Our gross margin rate for the quarter was 37.5%, which was 60 basis points lower than the third quarter of last year and consistent with the low end of our expectations of down 40 to 60 basis points.

SG&A expenses decreased $4 million or 40 basis points from the third quarter of last year but deleveraged 15 basis points.

Higher late fees drove a $12 million increase in net revenues from our credit operation.

Corporate expenses, which include IT expenses, decreased $11 million and leveraged for the quarter. Decrease was primarily due to lower incentive cost. Both store expenses and distribution costs increased $8 million for the quarter. Despite strong expense control and operational efficiencies, these businesses did not leverage for the quarter.

Our marketing costs were $3 million higher than the third quarter of 2012. We continue to focus our marketing efforts away from print and into the more effective direct mail and broadcast media.

Depreciation expense increased 9% over the third quarter of 2012 to $228 million. The increases are primarily due to technology investments and other non-store capital projects.

Net interest expense was $84 million this quarter, $4 million higher than the prior year quarter. The increase is primarily due to debt issued in the September 2013 -- 2012 debt issuances.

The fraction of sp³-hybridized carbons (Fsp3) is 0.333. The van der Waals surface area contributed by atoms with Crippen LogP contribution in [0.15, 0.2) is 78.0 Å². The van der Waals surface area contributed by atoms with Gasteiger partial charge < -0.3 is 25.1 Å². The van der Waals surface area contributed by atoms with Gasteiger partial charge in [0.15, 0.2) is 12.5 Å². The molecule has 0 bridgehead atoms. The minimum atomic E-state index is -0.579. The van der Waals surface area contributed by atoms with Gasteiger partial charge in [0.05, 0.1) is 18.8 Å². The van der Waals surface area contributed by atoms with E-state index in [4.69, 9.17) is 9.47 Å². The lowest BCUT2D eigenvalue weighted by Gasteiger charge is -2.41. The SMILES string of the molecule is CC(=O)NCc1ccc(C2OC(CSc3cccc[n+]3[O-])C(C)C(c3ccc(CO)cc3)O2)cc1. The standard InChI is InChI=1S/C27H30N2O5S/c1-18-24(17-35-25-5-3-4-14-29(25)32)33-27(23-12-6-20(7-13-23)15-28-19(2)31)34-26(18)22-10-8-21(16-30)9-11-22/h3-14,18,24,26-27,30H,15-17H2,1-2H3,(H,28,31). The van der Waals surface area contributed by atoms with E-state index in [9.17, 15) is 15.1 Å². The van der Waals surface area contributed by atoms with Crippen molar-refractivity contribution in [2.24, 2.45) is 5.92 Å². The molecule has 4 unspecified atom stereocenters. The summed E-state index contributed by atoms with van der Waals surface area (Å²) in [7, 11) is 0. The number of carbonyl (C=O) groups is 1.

Our income tax rate was 37% for the quarter, 50 basis points lower than our guidance, primarily due to tax credits, which were identified during the quarter.

Our diluted earnings per share were $0.81 for the quarter and $2.51 year-to-date. Net income was $177 million for the quarter and $555 million year-to-date.

We ended the quarter with 1,158 stores, gross square footage of 100,275,000 square feet and selling square footage of 83,671,000.

Year-to-date, we have generated $480 million more in free cash than we did in a comparable prior year period and ended the quarter with $598 million of cash and cash equivalents.

Our capital expenditures were $465 million for the first 9 months of 2013, $176 million lower than the first 9 months of 2012. The decrease reflects fewer remodels and lower E-Commerce fulfillment center spending, partially offset by higher IT spending. We currently expect capital expenditures in fiscal 2013 of approximately $725 million.

Our October inventory balance was $5 billion, a 2% total increase over October 2012 but a 1% decrease on a per-store basis, including E-Commerce. On a shifted basis, the best way to evaluate our inventory, given our heavy November 1 week receipts that now in this year are in October week 4, our dollars per store are down 5%, excluding E-Commerce. Kevin will talk more about our content of inventory in a few minutes.

AP as a percent of inventory decreased from 50.1% at quarter-end 2012 to 45.6% this year. The decrease is primarily due to reducing our third quarter receipts to manage our inventory levels, as well as slower inventory turn.

Weighted average diluted shares were 218 million for the quarter. And we repurchased 5.3 million shares of our stock during the quarter and 10 million shares year-to-date.

On November 13, 2013, our board declared a quarterly cash dividend of $0.35 per share, which is payable December 24, 2013, to shareholders of record at the close of business on December 11, 2013.